• Out of Bounds

Donald a major failure? It's still far too soon to tell

Alex Dimond April 11, 2012
It's too soon to rule out Luke Donald's Masters chances © Getty Images

Five players went into last week's Masters tournament with public expectation weighing on their shoulders. To a greater or lesser extent, four of them (Phil Mickelson, Lee Westwood, TIger Woods and Rory McIlroy) made an impact on the leaderboard - or general storyline of the tournament - at one point or another.

But the other, Luke Donald, world No. 1, was conspicuous by his absence.

Well, that's not strictly true. In fairness, there was probably an hour of uncertainty after his first round on Thursday where his plight was the talk of the media centre, as it quickly became evident that his official score had been posted as a one-over 73, despite everyone who had watched him being sure he had compiled a three-over 75.

In the end, it turned out that a smudge on the faxed copy of his scorecard had resulted in the confusion, not an error on the part of Donald or his playing partners. The Englishman was allowed to continue his tournament but, to all intents and purposes, that was the extent of his contribution to the 76th Masters.

He shot 73 - an actual 73 this time - on Friday, before following that with a round of 75 that left him well out of contention come Saturday evening. The inevitable scoffing - "the world No. 1 who can't contend at, let alone win, a major!" - then came, but even that was muted. His failure wasn't worth spending too much time on, not while the likes of Mickelson and Westwood were in the hunt for that green jacket.

World No. 1 he may have been, but on that Sunday he was an irrelevance.

Woods' inability to contend was big news. McIlroy's meltdown, after dragging back himself towards the top of the leaderboard prior to the third round, was big news. But Donald's struggles were shrugged off.

Predictably, but perhaps not surprisingly, the comparisons soon came to former world No. 1 female tennis player Caroline Wozniacki. The Dane, perhaps most famous now for being McIlroy's girlfriend, was ridiculed for her inability to get to the business-end of a grand slam while on top of the rankings, let alone win one. You feel those comparisons - simplistic, unrefined as they are - are beginning to wear on the 34-year-old.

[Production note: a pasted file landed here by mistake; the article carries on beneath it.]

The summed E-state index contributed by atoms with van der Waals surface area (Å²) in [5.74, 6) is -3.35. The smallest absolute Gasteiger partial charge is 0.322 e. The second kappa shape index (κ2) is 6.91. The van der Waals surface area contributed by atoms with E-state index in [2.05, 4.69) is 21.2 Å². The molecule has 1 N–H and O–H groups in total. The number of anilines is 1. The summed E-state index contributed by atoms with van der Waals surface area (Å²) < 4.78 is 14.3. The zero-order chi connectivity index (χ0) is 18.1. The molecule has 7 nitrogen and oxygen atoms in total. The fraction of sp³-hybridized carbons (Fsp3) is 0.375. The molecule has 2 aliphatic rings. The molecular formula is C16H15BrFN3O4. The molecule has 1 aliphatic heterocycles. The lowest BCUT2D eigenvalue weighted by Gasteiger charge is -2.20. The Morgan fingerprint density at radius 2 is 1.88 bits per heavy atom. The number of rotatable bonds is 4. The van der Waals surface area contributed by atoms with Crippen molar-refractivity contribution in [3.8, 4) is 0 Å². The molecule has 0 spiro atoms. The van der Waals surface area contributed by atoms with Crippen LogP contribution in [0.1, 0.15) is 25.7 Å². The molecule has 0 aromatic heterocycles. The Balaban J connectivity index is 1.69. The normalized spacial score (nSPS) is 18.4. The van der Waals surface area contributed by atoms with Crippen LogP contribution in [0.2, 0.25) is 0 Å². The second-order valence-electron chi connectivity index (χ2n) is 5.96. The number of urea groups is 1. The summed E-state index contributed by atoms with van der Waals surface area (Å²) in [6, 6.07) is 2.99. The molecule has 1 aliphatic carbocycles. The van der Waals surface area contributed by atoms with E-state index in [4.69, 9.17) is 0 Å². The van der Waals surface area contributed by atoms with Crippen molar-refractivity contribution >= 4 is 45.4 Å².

"I think regardless of ranking I should be contending," Donald said on Sunday, when invited to perform an autopsy on his tournament. "I feel like my game is good enough.

"Obviously my game was good enough to get me to No.1. Obviously that's my focus in my career right now is to get myself into contention and win the big ones. Yeah, it's always disappointing when I don't do it."

Sergio's demons return with a vengeance

Why can't you be happy, Sergio?! © PA Photos
  • What a difference six months make. At the tail end of last year, Garcia was basking in the afterglow of back-to-back victories on the European Tour in Spain. He looked good on the course, he sounded happy off it.
  • "I'm enthusiastic again, I've regained the desire to play the game," he said at the time. "I want to get back where I believe I belong. It's a little like, not being reborn, but coming back to life. I've been through two complicated years on and off the course. They've been tough but good years at the same time. They've helped me to learn a lot about myself, not just in golf, but on a personal level."